I love the thought that went into creating the science of the Shimmer. For those of you who are biology enthusiasts like me, Ventress explains to Lena the difference between suicide and self-destruction at one point in the movie. I couldn’t help but think back to my first few biology classes in college when I learnt about ‘apoptosis’ and ‘autophagy’, which are the biological analogues of ‘suicide’ and ‘self-destruction’, respectively.
Josie also talks about human Hox genes (which play a crucial role in defining the physical structure of the body) being present in the plants in the Shimmer, because these plants seem to have a physical form just like humans. I wouldn’t go into scientific impossibilities here, because my brain wants me to think that everything is possible (This is exactly the kind of sci-fi that got me into biomedical research!). I think the film also nicely puts forth the matter and anti-matter theory in Physics and how the two annihilate each other, although I didn’t see the terms being used in the film.
Annihilation is a beautiful movie but with some unnecessary plot points
Moving over the science/sci-fi talk, I do think that the film does not make a strong case for why Kane agreed to go into the Shimmer in the first place. The story of Lena cheating on Kane with a colleague of hers seems like a very weak and unnecessary plot point. The movie also turns into a survivalist drama in the middle, during which two of the characters lose their lives. Other than holding some minor explanatory value for the story, this appears to be against the overall sci-fi genre of the movie.
A lot of the credit for the enrapturing visual appeal of the film goes to the excellent art direction. The art department clearly had a lot to accomplish for this movie, from creating human-shaped plants to glass trees, several ‘mutated’ lichen covered wall murals, the intricate design of the inside of the lighthouse and a lot more. Similarly, kudos to the visual effects team! Their job was also not minuscule by any means. The visual effects give the Shimmer a trippy quality, not unlike the TV show Legion, which works especially well for all the luminescent explosions that are shown in the end.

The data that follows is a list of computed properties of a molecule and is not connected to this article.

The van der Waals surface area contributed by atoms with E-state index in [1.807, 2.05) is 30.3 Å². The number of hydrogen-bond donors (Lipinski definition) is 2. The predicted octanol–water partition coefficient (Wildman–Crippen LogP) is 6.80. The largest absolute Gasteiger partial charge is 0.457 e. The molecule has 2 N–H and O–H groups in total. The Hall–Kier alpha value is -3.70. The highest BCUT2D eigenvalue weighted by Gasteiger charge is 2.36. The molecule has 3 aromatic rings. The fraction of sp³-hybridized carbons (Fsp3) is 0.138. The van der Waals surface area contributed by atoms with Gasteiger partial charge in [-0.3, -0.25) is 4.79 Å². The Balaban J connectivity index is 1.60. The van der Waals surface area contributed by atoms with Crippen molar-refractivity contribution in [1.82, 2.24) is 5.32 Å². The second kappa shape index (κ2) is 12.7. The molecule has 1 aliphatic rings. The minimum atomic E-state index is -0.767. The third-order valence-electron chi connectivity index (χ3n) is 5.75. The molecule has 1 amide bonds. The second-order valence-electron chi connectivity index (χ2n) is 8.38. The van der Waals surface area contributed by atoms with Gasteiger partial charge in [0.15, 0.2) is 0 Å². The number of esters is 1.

“It’s not destroying. It’s making something new.”
In the acting department, the entire cast has done well with the parts they were given. This is one of those films that depend less on the acting prowess of their cast, and more on their storyline, art direction and visual effects. Still, I must say that Rodriguez as Anya is a revelation here, even in her relatively minor role. In one scene where she confronts Lena for lying about her relationship with Kane and suspects that everyone else on the team is lying and plotting too, we see a side of Jane the Virgin that came as quite a pleasant surprise to me. Great job, Gina!
Also, Portman’s voice is like the voice of God. When she says, “we will be closely examining cancer cells in vitro and discussing autophagic activity” in the first few minutes of the film, I believed her completely and was ready to take notes. Just a side note, autophagy is a kind of self-destruction that some cells in the body inflict upon themselves, which I think is a very well-chosen metaphor for the whole movie.
In the end, with all its rights and wrongs, Annihilation promises to be a roller-coaster ride on which goosebumps are guaranteed. I for one think it deserves a bigger audience.
A visually stunning movie! However, Annihilation has some unnecessary plot points and a better job could have been done with the script. All in all though it is a movie definitely worth watching!